Commodity prices fall further in August
New Zealand commodity prices fell further in August as meat prices dropped and dairy prices largely traded sideways.
The ANZ Commodity Price index slipped to 293.2 from 295.7 in July, down 0.8% on the month but up 16.3% on the year. In New Zealand dollar terms, the index was at 211.2, up 0.2% on the month and up 15.8% on the year as "the dip in the New Zealand dollar against most major peers during August helped buffer local returns," ANZ Bank agri economist Con Williams said.
Meat prices had another rough month, with prices falling 3.2% month on month. Higher US domestic production, reduced retail promotional activity and a passing of the seasonal demand peak have been the main drivers of lower beef prices. Lamb prices – down 0.7% month-on-month – were "more resilient" and sheepmeat prices continue to be supported by low seasonal supply and inventory levels and New Zealand dollar prices are receiving an additional boost from a lower New Zealand dollar against the euro and British pound, Mr Williams said.
Dairy prices slipped 0.4% in August, with whole milk powder up 0.3% but skim milk powder down 5.2%, partly due to high Northern Hemisphere stocks, and processors in these regions continuing to favour a SMP/milkfat mix because of high milkfat prices, Mr Williams said.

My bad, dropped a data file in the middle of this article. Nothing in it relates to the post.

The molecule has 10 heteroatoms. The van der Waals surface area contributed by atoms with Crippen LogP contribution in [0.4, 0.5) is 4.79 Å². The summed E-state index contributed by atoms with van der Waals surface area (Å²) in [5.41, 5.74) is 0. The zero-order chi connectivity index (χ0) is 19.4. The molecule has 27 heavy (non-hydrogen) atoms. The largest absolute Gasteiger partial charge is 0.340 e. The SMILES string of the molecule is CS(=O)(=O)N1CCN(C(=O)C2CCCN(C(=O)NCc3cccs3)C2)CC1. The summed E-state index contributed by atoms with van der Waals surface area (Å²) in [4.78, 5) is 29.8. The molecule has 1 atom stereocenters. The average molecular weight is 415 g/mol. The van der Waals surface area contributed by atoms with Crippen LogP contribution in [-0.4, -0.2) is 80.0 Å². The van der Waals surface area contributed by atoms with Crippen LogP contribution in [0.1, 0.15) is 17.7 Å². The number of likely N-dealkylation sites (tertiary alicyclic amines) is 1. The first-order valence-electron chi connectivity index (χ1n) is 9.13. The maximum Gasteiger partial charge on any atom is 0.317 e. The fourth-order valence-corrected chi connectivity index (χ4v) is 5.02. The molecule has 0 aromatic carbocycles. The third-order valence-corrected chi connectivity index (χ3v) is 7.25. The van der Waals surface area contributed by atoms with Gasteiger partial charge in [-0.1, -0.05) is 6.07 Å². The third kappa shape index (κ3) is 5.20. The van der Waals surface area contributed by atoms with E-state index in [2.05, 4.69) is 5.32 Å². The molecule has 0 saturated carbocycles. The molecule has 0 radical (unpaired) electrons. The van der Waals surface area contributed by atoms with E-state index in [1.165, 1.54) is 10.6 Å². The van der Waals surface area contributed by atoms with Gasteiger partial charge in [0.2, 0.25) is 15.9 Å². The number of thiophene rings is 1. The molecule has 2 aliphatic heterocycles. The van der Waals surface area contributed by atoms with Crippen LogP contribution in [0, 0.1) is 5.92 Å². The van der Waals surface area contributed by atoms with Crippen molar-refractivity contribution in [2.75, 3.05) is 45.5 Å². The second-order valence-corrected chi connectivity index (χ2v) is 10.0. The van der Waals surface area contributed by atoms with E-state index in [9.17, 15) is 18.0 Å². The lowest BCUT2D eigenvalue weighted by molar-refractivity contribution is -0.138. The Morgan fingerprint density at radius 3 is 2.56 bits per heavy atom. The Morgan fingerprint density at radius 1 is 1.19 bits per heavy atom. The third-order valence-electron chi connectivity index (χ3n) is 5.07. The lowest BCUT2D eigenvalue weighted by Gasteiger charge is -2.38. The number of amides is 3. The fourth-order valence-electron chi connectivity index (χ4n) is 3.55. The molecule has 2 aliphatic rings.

Seafood prices were unchanged and horticulture prices fell 1.7% on the month while the forestry group increased 0.7% as log prices continue to be supported by Chinese demand, with port-level inventory and offtake continuing to track favourably. Wood pulp fell 1.3% as Chinese demand for softwood products eased.
Aluminium prices lifted 6.2 on the month as the "aluminium market is clouded by uncertainty as China enforces environmental and regulatory changes and clamps down on illegal capacity. As a result, Chinese stocks and prices lifted amidst pending production cuts," Williams said.
Overall, Williams expects still-elevated world and NZ dollar commodity prices to "provide a strong boost to rural incomes in 2018, which will diffuse through the broader economy." With the construction sector facing capacity constraints and not providing further impetus to growth (though operating at a high level), economic stimulus will have to come from elsewhere, and high commodity prices is one of those areas, he said.